The Candy Roaster landrace was originally developed by the Cherokee people in the southern Appalachians. Another heirloom variety, it is quite variable in size (10-250+ lbs), shape (round, cylindrical, teardrop, blocky, etc.), and color (pink, tan, green, blue, gray, or orange), yet most have fine-textured orange flesh. This variety enjoys continued popularity, particularly in the southern Appalachians.

Hubbard squash is another cultivar of this species that usually has a tear-drop shape. They are often used as a replacement for pumpkins in cooking. According to one source,[8] the name comes from Bela Hubbard, settler of Randolph Township, Ohio in the Connecticut Western Reserve. Many other sources list an alternate history.[9][10] These sources state the hubbard squash (at the time nameless) came to Marblehead, Massachusetts through Captain Knott Martin. A woman named Elizabeth Hubbard brought the fruit to the attention of her neighbor, a seed trader named James J. H. Gregory. Mr. Gregory subsequently introduced it to the market using Mrs. Hubbard's name as the eponym. Gregory later bred and released the blue hubbard, which has a bluish-gray skin. The other major variety, the golden hubbard squash, has a bright orange skin. Gregory advertisements for the squash date from at least 1859.[11] The hubbard squash, including questions regarding the name, is even the subject of a children's ditty, "Raising Hubbard Squash in Vermont".[12]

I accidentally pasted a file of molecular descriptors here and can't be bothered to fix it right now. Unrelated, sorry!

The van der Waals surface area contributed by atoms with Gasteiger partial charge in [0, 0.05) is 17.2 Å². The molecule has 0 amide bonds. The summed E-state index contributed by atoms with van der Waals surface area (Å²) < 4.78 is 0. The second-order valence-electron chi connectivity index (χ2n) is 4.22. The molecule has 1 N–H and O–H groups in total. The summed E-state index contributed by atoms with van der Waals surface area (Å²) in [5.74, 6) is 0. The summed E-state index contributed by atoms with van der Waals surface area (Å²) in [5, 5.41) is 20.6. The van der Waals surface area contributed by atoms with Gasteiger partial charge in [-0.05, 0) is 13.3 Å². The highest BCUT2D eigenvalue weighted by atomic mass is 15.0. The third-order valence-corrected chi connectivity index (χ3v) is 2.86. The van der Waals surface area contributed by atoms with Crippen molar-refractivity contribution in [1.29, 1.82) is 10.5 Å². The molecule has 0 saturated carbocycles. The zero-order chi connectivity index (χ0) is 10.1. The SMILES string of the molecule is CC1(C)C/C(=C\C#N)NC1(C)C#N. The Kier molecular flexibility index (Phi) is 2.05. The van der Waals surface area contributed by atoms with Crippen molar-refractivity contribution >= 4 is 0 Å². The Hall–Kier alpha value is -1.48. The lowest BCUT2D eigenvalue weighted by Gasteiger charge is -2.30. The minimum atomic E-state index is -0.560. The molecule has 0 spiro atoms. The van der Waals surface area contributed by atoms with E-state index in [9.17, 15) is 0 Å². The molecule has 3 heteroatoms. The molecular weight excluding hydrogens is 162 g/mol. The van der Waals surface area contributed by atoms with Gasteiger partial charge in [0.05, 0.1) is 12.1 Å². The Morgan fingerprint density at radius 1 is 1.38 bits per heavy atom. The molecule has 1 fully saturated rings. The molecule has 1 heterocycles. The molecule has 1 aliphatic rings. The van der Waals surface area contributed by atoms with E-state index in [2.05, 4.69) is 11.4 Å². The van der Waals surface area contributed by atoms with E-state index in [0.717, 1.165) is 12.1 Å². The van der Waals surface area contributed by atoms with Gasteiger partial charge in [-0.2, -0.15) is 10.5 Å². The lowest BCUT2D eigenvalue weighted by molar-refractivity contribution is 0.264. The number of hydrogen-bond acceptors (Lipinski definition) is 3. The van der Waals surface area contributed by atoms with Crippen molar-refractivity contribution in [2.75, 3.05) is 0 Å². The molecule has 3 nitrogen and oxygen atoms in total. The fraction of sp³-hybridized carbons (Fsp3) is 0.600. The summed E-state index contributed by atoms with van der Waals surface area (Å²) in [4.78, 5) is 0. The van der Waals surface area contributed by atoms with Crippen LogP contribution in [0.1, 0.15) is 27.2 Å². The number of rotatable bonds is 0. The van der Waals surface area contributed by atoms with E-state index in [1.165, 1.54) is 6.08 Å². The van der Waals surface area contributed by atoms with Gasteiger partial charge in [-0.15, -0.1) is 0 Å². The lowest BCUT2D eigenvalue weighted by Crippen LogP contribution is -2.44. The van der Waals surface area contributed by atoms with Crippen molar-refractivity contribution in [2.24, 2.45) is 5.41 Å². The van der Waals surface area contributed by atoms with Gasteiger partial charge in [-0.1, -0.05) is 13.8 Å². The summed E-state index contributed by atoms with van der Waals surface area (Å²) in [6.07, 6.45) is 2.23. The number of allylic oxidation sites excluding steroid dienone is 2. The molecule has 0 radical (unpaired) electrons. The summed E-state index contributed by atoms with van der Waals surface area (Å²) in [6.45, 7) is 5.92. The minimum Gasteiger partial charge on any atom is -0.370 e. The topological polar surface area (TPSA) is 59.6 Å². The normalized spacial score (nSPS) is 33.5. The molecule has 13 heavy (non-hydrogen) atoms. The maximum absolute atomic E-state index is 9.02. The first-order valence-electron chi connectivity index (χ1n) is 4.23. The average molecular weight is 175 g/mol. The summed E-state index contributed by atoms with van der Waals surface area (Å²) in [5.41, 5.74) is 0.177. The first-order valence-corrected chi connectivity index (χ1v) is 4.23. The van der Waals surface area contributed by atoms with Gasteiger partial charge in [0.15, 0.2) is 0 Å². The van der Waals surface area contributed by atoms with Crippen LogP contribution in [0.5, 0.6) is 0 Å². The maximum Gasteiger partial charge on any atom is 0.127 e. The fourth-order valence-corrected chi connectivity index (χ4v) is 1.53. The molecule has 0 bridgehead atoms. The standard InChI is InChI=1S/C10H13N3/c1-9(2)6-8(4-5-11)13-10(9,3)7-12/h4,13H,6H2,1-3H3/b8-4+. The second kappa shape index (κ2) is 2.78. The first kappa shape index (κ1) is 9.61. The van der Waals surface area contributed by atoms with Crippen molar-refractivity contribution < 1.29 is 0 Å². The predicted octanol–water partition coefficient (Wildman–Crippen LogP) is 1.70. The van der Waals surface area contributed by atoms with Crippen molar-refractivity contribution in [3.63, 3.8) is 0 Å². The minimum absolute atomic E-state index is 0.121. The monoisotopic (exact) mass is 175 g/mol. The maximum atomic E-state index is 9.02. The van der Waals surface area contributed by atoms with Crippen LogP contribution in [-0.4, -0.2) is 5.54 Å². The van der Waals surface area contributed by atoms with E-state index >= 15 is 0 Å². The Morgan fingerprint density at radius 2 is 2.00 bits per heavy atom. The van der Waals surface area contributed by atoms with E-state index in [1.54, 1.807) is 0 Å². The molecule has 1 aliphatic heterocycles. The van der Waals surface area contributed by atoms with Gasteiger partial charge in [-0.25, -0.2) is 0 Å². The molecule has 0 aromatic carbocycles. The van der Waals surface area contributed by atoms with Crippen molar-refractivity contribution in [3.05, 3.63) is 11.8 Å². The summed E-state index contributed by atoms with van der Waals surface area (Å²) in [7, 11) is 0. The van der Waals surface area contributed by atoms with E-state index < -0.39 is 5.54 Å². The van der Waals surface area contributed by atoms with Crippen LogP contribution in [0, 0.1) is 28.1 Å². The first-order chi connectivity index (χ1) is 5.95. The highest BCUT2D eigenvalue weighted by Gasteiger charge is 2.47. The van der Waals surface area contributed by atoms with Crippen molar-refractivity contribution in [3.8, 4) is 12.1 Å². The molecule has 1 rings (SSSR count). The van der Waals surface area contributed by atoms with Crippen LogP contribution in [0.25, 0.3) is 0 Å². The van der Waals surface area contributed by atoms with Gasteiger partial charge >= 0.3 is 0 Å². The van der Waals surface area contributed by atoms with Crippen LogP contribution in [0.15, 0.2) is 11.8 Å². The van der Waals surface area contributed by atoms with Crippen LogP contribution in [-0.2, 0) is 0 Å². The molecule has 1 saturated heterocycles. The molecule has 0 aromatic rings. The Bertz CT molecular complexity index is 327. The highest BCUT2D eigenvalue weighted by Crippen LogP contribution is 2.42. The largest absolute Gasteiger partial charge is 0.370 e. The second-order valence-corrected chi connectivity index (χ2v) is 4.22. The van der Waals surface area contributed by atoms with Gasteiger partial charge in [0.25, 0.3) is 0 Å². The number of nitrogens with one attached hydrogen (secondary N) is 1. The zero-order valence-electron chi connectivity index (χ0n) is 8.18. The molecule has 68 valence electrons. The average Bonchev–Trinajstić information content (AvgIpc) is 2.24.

Jarrahdale pumpkin is a pumpkin with gray skin. It is nearly identical to 'Queensland Blue' and 'Sweet Meat' varieties.

Kabocha is a Japanese variety.

Lakota squash is an American variety.

A cut open blue hubbard squash
A golden hubbard squash

Turk's turban, also known as "French turban", an heirloom predating 1820, and closely related to the buttercup squash.

Uses[edit]

Buttercup squash can be roasted, baked, and mashed into soups, among a variety of filler uses, much like pumpkin. It is extremely popular, especially as a soup, in Brazil and Africa.

All giant pumpkins (>100 pounds (45 kg)) are of this species, including the largest pumpkins ever documented, which have attained a size of over 2,000 pounds (910 kg).[13]

C. maxima is used in treating parasites in animals.[14]

Subspecies, cultivars and varieties[edit]

The Systax database at the University of Ulm lists the following subspecies:[1]

Different fruit types of C. maxima ssp. andreana from Argentina[15]
  • Cucurbita maxima Duchesne (including variety 'Queensland Blue' et al.)
  • C. maxima Duchesne ssp. andreana (Naudin) Filov
  • C. maxima Duchesne ssp. maxima (including varieties 'Golden Delicious', 'Hubbard Squash', et al.)
  • C. maxima Duchesne ssp. maxima convar. bananina Grebensc.
  • C. maxima Duchesne ssp. maxima convar. hubardiana Grebensc. (including variety 'Golden Delicious', 'Green Hubbard', 'Hubbard's Squash', 'Yellow Hubbard' et al.)